Entertainment

Come From Away musical leads contenders for Washington theatre prize

Come From Away, the uplifting new Canadian musical about airline passengers stranded in Gander, N.L., following the Sept. 11, 2001 terror attacks, has picked up a leading 14 nominations for an American theatre honour.

Uplifting Canadian music set to debut on Broadway Feb. 18

The musical Come From Away tells the story of the people of Gander, Nfld., who opened their hearts and homes to stranded plane passengers on 9/11. (Matthew Murphy)

Come From Away, the uplifting new Canadian musical about airline passengers stranded in Gander, N.L., following the September 11, 2001 terror attacks, has picked up a leading 14 nominations for an American theatre honour.

The Broadway-bound musical leads the race for the Helen Hayes Awards, which recognize professional theatre productions performed in the Washington region. The ceremony is set for May 15 at the Lincoln Theatre in Washington, D.C.

Come From Away, among 54 musicals considered, garnered nods in eight different categories, including outstanding production of a musical, ensemble in a musical, direction, musical direction, choreography and sound design. The ensemble production play saw multiple performers nominated in the supporting actor and supporting actress categories as well.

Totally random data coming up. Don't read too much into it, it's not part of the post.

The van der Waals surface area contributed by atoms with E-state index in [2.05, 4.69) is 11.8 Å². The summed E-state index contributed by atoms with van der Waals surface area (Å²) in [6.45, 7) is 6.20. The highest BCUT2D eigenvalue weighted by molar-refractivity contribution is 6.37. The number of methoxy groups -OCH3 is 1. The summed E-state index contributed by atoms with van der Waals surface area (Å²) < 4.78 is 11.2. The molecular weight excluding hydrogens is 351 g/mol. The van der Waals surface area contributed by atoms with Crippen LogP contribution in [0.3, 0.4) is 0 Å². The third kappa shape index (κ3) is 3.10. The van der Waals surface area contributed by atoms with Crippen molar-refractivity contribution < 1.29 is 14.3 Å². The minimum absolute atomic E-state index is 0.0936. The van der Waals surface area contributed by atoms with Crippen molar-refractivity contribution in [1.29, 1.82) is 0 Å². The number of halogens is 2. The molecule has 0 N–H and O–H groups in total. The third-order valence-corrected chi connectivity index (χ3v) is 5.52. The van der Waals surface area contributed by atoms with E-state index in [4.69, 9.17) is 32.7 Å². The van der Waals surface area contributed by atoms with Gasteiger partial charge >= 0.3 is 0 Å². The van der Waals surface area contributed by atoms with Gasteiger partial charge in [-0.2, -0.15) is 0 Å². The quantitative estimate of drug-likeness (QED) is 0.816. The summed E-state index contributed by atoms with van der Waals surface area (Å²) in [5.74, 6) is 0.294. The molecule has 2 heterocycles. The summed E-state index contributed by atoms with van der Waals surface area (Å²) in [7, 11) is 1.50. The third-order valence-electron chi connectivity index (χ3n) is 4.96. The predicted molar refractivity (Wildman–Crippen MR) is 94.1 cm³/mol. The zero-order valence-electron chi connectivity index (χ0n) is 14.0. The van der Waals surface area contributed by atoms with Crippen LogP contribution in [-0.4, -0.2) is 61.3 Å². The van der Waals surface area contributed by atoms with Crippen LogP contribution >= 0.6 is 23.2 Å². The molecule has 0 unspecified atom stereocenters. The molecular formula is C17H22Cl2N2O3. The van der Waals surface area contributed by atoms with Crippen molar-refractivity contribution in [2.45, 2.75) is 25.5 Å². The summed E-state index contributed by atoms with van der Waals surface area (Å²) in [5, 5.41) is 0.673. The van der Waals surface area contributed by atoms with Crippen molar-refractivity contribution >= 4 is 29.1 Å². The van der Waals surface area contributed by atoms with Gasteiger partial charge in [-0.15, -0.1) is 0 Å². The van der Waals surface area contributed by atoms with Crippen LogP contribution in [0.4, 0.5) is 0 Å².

Created by Toronto theatre artists Irene Sankoff and David Hein, Come From Away has been a hit and enjoyed rave reviews during its pre-Broadway run. In addition to Washington, D.C., it's also been staged in La Jolla, Calif., Seattle, Toronto and Gander.

Broadway musical 'Come From Away' visits Gander

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The show is based on the true story of Newfoundlanders who housed more than 6,500 stranded airline passengers following the 9/11 attacks 1:45

Inspired by the real-life story of what happened when nearly 7,000 people were stranded in Gander after U.S airspace was closed on 9/11, Come From Away has fresh relevance today, according to star Petrina Bromley.

"It's a story of a life-affirming event coming out of something incredibly dark," she told CBC's q during an interview last fall.

"The idea that people who are strangers from another place can come somewhere and be greeted with open arms and accepted into the community — I think that's a story that people want to believe can happen because we see so much of the opposite of that in the news."

Come From Away begins its Broadway run with previews at New York's Gerald Schoenfeld Theatre starting Feb. 18.

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